An article that everyone who cares about DVD should read

Discussion in 'DVD' started by Michael Reuben, Nov 16, 2004.

  1. Michael Reuben

    Michael Reuben Studio Mogul

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    The New York Times magazine for Sunday, Nov. 14, 2004, focused on Hollywood and included an article by John Gertner called "Box Office in a Box". It's essential reading for anyone interested in the current state and future prospects of the DVD format. It can be found at the NYT website, currently for free (although registration is required):

    http://www.nytimes.com/2004/11/14/movies/14DVD.html

    HTF's good friend Peter Staddon of Fox Home Video is featured prominently in the article, along with other notable figures in the field (including Warren Lieberfarb, formerly of Warner). Here's a sample of some of the points covered in the article:
    • Every Tuesday, Mr. Staddon and Mike Dunn (Pres. of Fox Home Video) leave their offices and visit Best Buy, Target, Costco and Wal-Mart to get a first-hand look at how the merchandise is moving.
    • DVD is now such an important source of revenue for studios that one studio refers to it as "the corporate A.T.M. machine".
    • At Fox (and presumably at other studios), the home video division is asked to project the revenues from DVD sales as part of the process of greenlighting a film!
    • Certain stars who can't guarantee big box office can still guarantee big DVD sales. They include Denzel Washington, Will Farrell and the current king of DVD . . . Gene Hackman.
    • DVD has become so important to the TV division at Fox that they're asking for the home video division's input at the script level (can the movie division be far behind?).
    • The Fight Club DVD was a landmark that changed the industry's perception of what a DVD could accomplish, both for filmmakers and for the bottom line..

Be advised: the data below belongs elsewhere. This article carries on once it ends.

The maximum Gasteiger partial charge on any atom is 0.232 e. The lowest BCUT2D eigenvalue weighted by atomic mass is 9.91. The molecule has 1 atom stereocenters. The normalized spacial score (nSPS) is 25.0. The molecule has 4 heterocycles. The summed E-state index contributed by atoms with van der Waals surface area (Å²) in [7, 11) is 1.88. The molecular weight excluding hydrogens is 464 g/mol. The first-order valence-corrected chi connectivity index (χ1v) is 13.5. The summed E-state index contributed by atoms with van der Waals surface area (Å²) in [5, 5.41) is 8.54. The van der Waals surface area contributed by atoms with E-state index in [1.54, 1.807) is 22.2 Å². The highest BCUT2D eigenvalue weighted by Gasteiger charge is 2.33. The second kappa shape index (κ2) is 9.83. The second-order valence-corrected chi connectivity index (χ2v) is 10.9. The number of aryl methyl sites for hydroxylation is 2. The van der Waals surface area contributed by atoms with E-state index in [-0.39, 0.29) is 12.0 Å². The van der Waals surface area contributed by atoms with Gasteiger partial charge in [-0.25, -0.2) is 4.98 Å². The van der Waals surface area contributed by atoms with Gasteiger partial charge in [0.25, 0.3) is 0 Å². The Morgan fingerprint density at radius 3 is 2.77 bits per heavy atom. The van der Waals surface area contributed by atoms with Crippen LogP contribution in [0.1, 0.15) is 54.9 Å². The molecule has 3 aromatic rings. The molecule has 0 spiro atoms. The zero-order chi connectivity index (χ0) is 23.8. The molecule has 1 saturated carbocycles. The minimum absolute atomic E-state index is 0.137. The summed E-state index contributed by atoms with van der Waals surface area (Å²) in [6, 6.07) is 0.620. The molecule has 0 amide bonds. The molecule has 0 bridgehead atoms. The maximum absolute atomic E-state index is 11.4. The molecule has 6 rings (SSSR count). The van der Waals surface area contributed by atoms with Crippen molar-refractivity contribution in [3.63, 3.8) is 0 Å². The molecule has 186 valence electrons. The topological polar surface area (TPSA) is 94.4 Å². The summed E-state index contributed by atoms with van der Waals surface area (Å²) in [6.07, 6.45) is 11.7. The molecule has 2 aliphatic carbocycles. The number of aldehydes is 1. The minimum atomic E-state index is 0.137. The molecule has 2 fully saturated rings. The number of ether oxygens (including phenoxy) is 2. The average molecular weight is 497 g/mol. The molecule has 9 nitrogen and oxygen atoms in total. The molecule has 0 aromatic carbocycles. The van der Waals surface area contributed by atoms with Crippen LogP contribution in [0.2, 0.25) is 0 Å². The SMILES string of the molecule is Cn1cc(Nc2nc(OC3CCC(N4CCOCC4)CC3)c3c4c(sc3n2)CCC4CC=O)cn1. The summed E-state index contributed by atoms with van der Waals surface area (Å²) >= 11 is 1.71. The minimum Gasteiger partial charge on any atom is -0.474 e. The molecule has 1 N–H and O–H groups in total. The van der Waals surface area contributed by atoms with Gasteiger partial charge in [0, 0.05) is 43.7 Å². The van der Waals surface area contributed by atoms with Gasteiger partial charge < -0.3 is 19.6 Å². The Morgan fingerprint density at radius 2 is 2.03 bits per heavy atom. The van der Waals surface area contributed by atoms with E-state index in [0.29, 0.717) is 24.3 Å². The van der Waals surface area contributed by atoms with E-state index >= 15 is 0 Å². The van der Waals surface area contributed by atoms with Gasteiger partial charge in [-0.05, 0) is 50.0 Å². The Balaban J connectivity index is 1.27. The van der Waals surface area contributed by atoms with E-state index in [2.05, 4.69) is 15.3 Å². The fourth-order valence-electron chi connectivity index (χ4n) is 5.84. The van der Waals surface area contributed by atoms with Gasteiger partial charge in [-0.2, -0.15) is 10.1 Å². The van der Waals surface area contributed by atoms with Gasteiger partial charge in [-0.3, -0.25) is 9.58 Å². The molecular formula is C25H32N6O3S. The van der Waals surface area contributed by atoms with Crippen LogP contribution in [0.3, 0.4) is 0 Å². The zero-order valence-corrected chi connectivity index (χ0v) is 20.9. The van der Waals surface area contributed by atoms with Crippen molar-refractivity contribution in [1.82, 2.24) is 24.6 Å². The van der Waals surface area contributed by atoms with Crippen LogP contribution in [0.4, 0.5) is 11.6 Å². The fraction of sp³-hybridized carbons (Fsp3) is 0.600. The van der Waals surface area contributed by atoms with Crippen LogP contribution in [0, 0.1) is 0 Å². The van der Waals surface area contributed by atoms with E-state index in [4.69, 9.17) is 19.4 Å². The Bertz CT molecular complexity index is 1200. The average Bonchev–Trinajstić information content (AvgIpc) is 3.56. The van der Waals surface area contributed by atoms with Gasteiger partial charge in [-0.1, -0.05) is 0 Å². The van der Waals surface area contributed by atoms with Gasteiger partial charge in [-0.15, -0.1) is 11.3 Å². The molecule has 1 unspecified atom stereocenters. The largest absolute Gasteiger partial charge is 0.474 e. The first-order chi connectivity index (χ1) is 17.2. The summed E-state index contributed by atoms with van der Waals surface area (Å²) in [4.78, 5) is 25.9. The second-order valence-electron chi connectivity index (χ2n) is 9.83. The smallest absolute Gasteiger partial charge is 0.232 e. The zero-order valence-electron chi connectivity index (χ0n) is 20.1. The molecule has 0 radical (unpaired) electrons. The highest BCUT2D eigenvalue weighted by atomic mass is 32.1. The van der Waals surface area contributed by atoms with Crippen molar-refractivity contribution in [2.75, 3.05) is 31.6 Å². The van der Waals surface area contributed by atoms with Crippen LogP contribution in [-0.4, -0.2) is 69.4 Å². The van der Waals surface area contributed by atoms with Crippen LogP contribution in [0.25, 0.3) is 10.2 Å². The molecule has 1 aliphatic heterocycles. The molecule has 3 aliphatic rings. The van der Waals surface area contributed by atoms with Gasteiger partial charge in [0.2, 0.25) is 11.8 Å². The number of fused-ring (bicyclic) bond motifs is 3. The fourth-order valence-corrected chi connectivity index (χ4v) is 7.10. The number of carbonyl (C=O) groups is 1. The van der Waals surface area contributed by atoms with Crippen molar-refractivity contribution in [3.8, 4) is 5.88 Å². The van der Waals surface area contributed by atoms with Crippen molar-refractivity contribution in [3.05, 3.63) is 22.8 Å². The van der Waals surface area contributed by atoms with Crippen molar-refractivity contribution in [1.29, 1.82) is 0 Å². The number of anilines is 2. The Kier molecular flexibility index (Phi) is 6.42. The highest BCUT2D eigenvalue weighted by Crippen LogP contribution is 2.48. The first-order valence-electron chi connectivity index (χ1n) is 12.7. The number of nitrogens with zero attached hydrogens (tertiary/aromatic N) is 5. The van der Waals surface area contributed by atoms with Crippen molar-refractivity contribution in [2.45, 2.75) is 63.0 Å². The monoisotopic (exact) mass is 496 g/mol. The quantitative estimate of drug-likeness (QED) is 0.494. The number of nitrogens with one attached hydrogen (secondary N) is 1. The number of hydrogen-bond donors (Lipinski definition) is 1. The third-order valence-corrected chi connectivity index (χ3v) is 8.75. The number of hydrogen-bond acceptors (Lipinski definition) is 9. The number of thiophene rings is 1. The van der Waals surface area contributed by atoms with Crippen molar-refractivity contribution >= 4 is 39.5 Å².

• The lead time on producing a DVD is much longer than people imagine. I, Robot streets on Dec. 14, but work on the DVD began two years earlier, and work on the disc content had to be completed by Labor Day.
    • The current output of major features, catalogue titles and TV on DVD has so filled the distribution channel that newer arthouse titles may get pushed aside in the future.
    • The future of more personal filmmaking may belong to independent outfits like Palm Pictures, with a heavy emphasis on digital cinema.
    As our DVD reviewers like to say: Highly recommended.

    M.
     
  2. Reagan

    Reagan Supporting Actor

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    It is a great article. Most interesting is the spectre of WalMart - something I had never previously paid much attention to.

    -Reagan
     
  3. Cees Alons

    Cees Alons Moderator
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    Excellent article! Very interesting to realize these things.
    Thanks for the link Michael.


    Cees
     
  4. Kevin M

    Kevin M Producer

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    I do not wish to sign up for NYT so I'll ask, what exactly does "The Fight Club DVD was a landmark that changed the industry's perception of what a DVD could accomplish, both for filmmakers and for the bottom line.." mean? I think I understand what it is referring to (probably that the film was not a huge hit in theaters but the DVD was a smash success on many fronts, I.E. sales, artistic etc. etc.) but I would like to know what exactly they said.
     
  5. Jean D

    Jean D Screenwriter

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    I am also curious as Kevin is, and also as lazy. [​IMG] Do tell.
     
  6. Elijah Sullivan

    Elijah Sullivan Supporting Actor

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    Well, I don't want to cut and paste whole sections of the article -- out of respect for the Times -- but I can relate the gist of it to you.

    It said that Fight Club is the revolutionary disc that changed the way people treated DVD. Directors weren't very interested in DVD when it first came to market, but after the care given to the Fight Club DVD, they realised that DVDs were a "new creative form, an opportunity not just for economic redemption... but for artistic redemption as well." They mention that Entertainment Weekly gave the film itself a grade D but rated the disc as the No. 1 DVD everyone should own.

    Honestly, though, it only took me about thirty seconds to register to read the article. It's worth it -- seven pages of good reading.